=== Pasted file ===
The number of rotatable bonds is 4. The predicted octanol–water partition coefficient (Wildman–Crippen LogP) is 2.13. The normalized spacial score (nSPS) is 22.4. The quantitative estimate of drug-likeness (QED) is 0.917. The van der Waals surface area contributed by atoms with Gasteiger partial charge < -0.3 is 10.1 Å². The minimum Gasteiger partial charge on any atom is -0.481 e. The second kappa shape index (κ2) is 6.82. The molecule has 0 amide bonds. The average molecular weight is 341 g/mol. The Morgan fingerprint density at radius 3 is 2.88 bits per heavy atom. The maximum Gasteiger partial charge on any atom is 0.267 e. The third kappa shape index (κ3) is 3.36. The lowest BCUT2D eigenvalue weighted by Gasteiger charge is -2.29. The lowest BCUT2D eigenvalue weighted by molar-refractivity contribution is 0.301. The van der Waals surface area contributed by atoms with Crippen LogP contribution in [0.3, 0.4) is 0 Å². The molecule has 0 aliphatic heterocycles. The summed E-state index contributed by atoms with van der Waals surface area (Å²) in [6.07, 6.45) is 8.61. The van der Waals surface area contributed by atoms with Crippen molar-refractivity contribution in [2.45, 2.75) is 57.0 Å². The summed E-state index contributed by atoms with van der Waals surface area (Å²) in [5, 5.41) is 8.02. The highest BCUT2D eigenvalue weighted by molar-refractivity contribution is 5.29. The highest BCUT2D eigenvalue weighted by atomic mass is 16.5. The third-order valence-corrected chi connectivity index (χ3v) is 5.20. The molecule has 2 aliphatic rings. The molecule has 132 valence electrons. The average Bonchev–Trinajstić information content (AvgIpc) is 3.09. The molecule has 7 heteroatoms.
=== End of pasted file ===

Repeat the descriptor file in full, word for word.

The number of rotatable bonds is 4. The predicted octanol–water partition coefficient (Wildman–Crippen LogP) is 2.13. The normalized spacial score (nSPS) is 22.4. The quantitative estimate of drug-likeness (QED) is 0.917. The van der Waals surface area contributed by atoms with Gasteiger partial charge < -0.3 is 10.1 Å². The minimum Gasteiger partial charge on any atom is -0.481 e. The second kappa shape index (κ2) is 6.82. The molecule has 0 amide bonds. The average molecular weight is 341 g/mol. The Morgan fingerprint density at radius 3 is 2.88 bits per heavy atom. The maximum Gasteiger partial charge on any atom is 0.267 e. The third kappa shape index (κ3) is 3.36. The lowest BCUT2D eigenvalue weighted by Gasteiger charge is -2.29. The lowest BCUT2D eigenvalue weighted by molar-refractivity contribution is 0.301. The van der Waals surface area contributed by atoms with Crippen LogP contribution in [0.3, 0.4) is 0 Å². The molecule has 0 aliphatic heterocycles. The summed E-state index contributed by atoms with van der Waals surface area (Å²) in [6.07, 6.45) is 8.61. The van der Waals surface area contributed by atoms with Crippen molar-refractivity contribution in [2.45, 2.75) is 57.0 Å². The summed E-state index contributed by atoms with van der Waals surface area (Å²) in [5, 5.41) is 8.02. The highest BCUT2D eigenvalue weighted by molar-refractivity contribution is 5.29. The highest BCUT2D eigenvalue weighted by atomic mass is 16.5. The third-order valence-corrected chi connectivity index (χ3v) is 5.20. The molecule has 2 aliphatic rings. The molecule has 132 valence electrons. The average Bonchev–Trinajstić information content (AvgIpc) is 3.09. The molecule has 7 heteroatoms.